Skip to main content

redwoods education

High school students get hands-on experience studying climate change in the redwood forest at Purisima Creek Redwoods Open Space Preserve.

High School Students as Citizen Scientists

on

If you ask high school students what the impacts of climate change have been, they can tell you that the polar ice caps are melting, that we have extreme weather, and that California has been in a drought for the past few years. But if you ask them how climate change will affect our forests and the plants and animals that live in them, they find it harder to come up with an answer.

...Continued
Children's Books about Redwoods

Happy Book Lovers Day!

on

This week we celebrate our love of books and our love of reading! Some of my fondest memories have been relaxing in a beautiful place with a great book and getting so engulfed in the story that hours went by in the blink of an eye.

...Continued

Redwoods Education Reaches Across Language Barriers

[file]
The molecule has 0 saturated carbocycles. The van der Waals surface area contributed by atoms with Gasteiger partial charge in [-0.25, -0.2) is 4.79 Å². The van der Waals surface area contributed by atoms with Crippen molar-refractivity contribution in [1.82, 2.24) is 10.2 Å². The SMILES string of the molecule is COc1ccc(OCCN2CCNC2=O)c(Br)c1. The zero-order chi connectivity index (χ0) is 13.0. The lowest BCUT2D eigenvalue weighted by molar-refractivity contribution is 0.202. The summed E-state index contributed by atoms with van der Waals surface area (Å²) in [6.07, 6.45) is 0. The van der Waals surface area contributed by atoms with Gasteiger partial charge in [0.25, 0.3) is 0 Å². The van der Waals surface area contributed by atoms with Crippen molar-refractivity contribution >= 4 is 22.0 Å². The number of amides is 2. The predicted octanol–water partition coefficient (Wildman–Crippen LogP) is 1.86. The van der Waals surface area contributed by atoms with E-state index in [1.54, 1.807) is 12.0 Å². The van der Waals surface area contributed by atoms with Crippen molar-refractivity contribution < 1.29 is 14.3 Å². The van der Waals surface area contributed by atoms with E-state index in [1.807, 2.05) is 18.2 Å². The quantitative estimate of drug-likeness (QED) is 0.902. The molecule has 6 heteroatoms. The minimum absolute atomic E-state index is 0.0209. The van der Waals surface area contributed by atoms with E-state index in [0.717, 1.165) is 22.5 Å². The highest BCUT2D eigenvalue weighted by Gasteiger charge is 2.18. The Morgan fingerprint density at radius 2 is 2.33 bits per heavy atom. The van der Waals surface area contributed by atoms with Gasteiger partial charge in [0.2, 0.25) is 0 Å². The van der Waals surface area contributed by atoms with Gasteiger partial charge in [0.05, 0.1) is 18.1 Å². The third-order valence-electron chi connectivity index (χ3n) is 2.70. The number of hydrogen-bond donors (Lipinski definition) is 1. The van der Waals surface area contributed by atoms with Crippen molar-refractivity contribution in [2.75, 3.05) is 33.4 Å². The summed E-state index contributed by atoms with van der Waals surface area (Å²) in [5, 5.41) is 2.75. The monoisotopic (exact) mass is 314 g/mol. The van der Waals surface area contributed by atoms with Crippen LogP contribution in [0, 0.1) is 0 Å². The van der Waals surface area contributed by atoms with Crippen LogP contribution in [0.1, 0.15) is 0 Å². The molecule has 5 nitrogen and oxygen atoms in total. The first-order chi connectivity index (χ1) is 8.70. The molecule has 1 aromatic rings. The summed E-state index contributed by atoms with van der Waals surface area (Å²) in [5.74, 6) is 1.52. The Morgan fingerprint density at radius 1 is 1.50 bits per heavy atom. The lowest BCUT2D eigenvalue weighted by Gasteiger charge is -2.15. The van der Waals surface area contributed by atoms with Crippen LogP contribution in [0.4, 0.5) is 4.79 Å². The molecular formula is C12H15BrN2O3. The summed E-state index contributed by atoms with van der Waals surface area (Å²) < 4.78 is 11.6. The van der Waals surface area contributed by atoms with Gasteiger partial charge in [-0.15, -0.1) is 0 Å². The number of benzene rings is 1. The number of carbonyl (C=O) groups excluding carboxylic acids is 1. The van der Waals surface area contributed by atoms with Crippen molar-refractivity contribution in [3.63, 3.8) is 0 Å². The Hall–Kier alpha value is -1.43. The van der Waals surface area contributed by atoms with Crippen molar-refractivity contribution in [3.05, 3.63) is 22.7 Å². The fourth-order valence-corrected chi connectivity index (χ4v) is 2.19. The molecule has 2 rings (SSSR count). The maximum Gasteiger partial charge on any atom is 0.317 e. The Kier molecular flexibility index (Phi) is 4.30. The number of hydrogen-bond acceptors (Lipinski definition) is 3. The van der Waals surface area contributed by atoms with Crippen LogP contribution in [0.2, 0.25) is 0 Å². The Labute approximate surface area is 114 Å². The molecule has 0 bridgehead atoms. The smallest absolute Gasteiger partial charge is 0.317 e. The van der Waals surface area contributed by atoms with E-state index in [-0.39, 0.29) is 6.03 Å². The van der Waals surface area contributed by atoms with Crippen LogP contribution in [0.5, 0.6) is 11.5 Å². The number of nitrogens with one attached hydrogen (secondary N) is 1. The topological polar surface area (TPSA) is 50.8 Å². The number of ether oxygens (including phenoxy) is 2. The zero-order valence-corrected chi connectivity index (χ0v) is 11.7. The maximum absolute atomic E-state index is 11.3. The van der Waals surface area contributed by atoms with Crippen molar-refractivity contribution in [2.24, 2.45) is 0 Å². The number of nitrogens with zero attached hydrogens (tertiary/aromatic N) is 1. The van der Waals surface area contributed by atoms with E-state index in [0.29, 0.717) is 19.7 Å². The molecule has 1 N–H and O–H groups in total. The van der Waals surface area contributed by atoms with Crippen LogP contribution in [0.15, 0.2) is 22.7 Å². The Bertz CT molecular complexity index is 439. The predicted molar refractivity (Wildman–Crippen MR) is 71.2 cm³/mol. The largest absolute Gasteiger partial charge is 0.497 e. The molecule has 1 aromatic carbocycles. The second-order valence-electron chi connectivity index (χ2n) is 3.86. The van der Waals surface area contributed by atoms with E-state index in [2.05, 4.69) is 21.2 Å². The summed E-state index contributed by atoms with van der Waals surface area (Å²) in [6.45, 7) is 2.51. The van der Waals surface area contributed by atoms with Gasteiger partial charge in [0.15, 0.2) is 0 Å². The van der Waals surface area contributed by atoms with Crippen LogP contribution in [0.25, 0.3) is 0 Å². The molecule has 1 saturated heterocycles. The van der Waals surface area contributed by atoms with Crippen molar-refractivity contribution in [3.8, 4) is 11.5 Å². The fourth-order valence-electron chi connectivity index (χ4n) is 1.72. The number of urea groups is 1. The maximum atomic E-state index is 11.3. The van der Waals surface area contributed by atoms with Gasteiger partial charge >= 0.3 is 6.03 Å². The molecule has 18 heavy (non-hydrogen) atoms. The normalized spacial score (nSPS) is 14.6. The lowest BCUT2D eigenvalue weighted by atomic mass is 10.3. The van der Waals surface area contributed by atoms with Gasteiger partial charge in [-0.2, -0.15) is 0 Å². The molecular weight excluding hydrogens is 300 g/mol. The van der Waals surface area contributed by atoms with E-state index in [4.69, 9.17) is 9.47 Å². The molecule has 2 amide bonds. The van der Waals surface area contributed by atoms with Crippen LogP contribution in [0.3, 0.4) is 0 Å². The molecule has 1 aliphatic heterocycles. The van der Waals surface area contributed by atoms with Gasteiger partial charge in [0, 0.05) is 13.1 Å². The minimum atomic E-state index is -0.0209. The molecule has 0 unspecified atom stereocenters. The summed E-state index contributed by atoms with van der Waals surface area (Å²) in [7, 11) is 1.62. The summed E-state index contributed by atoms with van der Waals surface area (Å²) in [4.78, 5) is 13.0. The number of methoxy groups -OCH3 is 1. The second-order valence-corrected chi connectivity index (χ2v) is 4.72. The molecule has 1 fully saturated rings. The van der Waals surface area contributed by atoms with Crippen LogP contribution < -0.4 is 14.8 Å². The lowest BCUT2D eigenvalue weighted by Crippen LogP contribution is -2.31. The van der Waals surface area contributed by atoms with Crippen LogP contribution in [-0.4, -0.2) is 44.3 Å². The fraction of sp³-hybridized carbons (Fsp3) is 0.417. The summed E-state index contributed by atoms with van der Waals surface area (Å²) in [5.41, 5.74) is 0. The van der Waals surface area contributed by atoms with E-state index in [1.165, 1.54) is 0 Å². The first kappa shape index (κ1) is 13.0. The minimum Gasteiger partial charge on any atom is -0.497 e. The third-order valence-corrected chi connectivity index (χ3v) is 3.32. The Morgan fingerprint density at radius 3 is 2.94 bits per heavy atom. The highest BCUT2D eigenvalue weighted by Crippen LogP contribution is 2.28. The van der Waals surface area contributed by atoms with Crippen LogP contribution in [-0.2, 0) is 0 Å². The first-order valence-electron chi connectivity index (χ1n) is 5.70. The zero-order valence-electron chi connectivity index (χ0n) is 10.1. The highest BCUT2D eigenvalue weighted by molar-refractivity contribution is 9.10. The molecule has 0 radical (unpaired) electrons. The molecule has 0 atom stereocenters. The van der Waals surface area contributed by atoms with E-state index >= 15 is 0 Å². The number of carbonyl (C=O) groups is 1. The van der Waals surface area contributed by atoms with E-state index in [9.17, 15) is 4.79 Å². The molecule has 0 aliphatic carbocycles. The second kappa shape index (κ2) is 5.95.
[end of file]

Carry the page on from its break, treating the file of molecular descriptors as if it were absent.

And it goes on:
on

As I prepared to teach my first Redwoods and Climate Change lesson in the classroom, I was admittedly nervous. This class was composed entirely of English language learners. As the students shuffled into the classroom, took their seats and began reading the board, it was clear they were excited about the week’s lesson.

...Continued
Sharol Nelson-Embry

Sharol Nelson-Embry: Revealing Parks’ Magic

on

If anyone knows the value of parks to community health and individual well-being, it’s Sharol Nelson-Embry, the Supervising Naturalist at the East Bay Regional Parks Crab Cove Visitors Center. She has worked at the visitor center for 24 years, bearing daily witness to the profound and positive impacts the district’s spectacular public lands exert on visitors from the Bay Area, the state and beyond.

...Continued
Students set up fern plots and learn scientific field techniques as part of Pepperwood Preserve's TeenNat program.

Conservation Scientists in the Making

on

As an environmental educator, there is nothing better than seeing young people making observations and asking questions out in nature. Questions like, “Why do you think that bay tree and redwood are growing so close together?”, “Why are the tanoaks … Continued

Join our newsletter
Get the latest redwood updates in your inbox
   Please leave this field empty
Top